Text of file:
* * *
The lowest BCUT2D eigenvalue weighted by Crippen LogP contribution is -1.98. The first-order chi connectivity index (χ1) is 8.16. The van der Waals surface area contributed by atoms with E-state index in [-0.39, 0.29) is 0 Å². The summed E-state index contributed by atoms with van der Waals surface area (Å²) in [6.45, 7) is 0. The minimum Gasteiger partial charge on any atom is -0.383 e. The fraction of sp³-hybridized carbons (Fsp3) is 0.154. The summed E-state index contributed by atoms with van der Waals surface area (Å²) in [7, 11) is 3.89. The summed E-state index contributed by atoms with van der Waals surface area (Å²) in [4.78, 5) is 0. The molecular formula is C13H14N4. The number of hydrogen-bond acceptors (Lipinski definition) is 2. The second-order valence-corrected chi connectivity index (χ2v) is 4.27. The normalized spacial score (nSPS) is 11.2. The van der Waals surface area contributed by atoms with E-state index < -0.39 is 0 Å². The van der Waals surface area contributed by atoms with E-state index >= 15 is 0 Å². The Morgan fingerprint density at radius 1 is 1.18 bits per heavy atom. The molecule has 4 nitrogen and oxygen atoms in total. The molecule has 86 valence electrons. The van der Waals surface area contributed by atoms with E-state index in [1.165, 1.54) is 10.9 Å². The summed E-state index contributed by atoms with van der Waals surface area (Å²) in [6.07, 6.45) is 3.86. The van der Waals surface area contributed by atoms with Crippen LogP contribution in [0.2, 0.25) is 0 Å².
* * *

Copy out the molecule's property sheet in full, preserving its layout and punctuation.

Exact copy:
The lowest BCUT2D eigenvalue weighted by Crippen LogP contribution is -1.98. The first-order chi connectivity index (χ1) is 8.16. The van der Waals surface area contributed by atoms with E-state index in [-0.39, 0.29) is 0 Å². The summed E-state index contributed by atoms with van der Waals surface area (Å²) in [6.45, 7) is 0. The minimum Gasteiger partial charge on any atom is -0.383 e. The fraction of sp³-hybridized carbons (Fsp3) is 0.154. The summed E-state index contributed by atoms with van der Waals surface area (Å²) in [7, 11) is 3.89. The summed E-state index contributed by atoms with van der Waals surface area (Å²) in [4.78, 5) is 0. The molecular formula is C13H14N4. The number of hydrogen-bond acceptors (Lipinski definition) is 2. The second-order valence-corrected chi connectivity index (χ2v) is 4.27. The normalized spacial score (nSPS) is 11.2. The van der Waals surface area contributed by atoms with E-state index < -0.39 is 0 Å². The van der Waals surface area contributed by atoms with E-state index >= 15 is 0 Å². The Morgan fingerprint density at radius 1 is 1.18 bits per heavy atom. The molecule has 4 nitrogen and oxygen atoms in total. The molecule has 86 valence electrons. The van der Waals surface area contributed by atoms with E-state index in [1.165, 1.54) is 10.9 Å². The summed E-state index contributed by atoms with van der Waals surface area (Å²) in [6.07, 6.45) is 3.86. The van der Waals surface area contributed by atoms with Crippen LogP contribution in [0.2, 0.25) is 0 Å².